Google never seems to stop dropping crazy ideas on us, do they? Well, they’ve done it again, so here’s the latest innovation the tech giant recently announced: Project Skybender.
This initiative is quite similar to Google’s Project Loon, which was a project announced in June of 2013 meant to send large balloons into the atmosphere for the purpose of beaming 4G Internet from the sky. This project is still on-going, but that didn’t stop Google from also considering other opportunities, bringing us to Skybender.
Skybender is quite a unique idea, which uses solar powered drones to send down high-quality 5G Internet.
Google is currently testing prototypes out at the Gateway to Space airport in New Mexico. They built a flight control center in a nearby town to control the drones, and they are currently testing a new method of delivering high-speed Internet using millimeter-wave radio transmissions.
This new method has been rated at approximately 40 times as fast as current 4G LTE Internet, and could be the answer to jumping up a 5G level.
Google’s ultimate vision for this project, if it is deemed successful, is to have hundred to thousands of their drones flying around delivering high-speed, high-quality Internet to the world. Of course, they’re going to have to get through the FCC first, with their recent activities cracking down on even hobby drones.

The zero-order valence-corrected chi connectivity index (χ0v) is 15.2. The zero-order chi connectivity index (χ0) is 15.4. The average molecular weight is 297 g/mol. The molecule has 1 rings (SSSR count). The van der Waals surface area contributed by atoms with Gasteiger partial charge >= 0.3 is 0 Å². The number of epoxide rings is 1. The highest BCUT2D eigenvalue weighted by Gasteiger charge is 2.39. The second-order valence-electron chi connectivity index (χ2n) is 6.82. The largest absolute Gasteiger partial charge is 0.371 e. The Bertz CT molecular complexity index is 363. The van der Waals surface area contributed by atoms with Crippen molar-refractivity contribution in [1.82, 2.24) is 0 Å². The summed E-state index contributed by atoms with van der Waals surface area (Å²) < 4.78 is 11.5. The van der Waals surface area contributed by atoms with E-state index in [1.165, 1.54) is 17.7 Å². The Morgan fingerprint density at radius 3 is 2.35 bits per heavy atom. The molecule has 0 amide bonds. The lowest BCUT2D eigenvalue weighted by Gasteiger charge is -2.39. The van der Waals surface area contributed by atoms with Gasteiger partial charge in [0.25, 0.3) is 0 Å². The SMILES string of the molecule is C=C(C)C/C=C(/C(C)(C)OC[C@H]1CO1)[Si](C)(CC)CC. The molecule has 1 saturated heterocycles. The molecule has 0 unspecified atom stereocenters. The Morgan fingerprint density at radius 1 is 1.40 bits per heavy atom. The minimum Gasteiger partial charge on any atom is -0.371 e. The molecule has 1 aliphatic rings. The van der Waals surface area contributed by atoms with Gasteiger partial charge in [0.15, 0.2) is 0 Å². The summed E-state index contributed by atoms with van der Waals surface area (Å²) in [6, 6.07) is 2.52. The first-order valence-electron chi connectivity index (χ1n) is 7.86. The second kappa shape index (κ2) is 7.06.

The company started working on Project Skybender’s construction last summer with communication stations at Spaceport America.
The system uses drones Google created when they acquired the startup Titan Aerospace. The drones they created are high-altitude and solar-powered, which is perfect for a project like this, and some of these drones are quite large, with wingspans of up to 160 feet. Of course, being as high in the atmosphere as they are, the size isn’t much of an issue.
Google plans to continue tests until July this year, when permission from the FCC is terminated, to determine the possibility of this project being successful. Hopefully we’ll hear more about the project in the future, but it wouldn’t surprise anyone if the project is never heard of again, as with many of Google’s projects.